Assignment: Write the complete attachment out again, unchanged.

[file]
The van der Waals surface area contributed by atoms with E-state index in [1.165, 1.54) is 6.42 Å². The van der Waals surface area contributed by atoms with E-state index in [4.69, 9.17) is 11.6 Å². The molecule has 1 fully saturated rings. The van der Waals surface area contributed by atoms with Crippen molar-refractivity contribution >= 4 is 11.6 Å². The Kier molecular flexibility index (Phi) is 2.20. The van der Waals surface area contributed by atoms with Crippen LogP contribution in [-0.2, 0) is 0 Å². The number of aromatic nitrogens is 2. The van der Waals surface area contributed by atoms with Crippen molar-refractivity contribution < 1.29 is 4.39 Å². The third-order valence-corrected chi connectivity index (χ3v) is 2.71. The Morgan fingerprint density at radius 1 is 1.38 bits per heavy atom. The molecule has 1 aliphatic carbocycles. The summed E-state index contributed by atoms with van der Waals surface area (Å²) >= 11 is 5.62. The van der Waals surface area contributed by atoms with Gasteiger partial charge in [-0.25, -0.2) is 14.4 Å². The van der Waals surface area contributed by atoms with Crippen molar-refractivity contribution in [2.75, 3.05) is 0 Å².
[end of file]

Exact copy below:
The van der Waals surface area contributed by atoms with E-state index in [1.165, 1.54) is 6.42 Å². The van der Waals surface area contributed by atoms with E-state index in [4.69, 9.17) is 11.6 Å². The molecule has 1 fully saturated rings. The van der Waals surface area contributed by atoms with Crippen molar-refractivity contribution >= 4 is 11.6 Å². The Kier molecular flexibility index (Phi) is 2.20. The van der Waals surface area contributed by atoms with Crippen LogP contribution in [-0.2, 0) is 0 Å². The number of aromatic nitrogens is 2. The van der Waals surface area contributed by atoms with Crippen molar-refractivity contribution < 1.29 is 4.39 Å². The third-order valence-corrected chi connectivity index (χ3v) is 2.71. The Morgan fingerprint density at radius 1 is 1.38 bits per heavy atom. The molecule has 1 aliphatic carbocycles. The summed E-state index contributed by atoms with van der Waals surface area (Å²) >= 11 is 5.62. The van der Waals surface area contributed by atoms with Gasteiger partial charge in [-0.25, -0.2) is 14.4 Å². The van der Waals surface area contributed by atoms with Crippen molar-refractivity contribution in [2.75, 3.05) is 0 Å².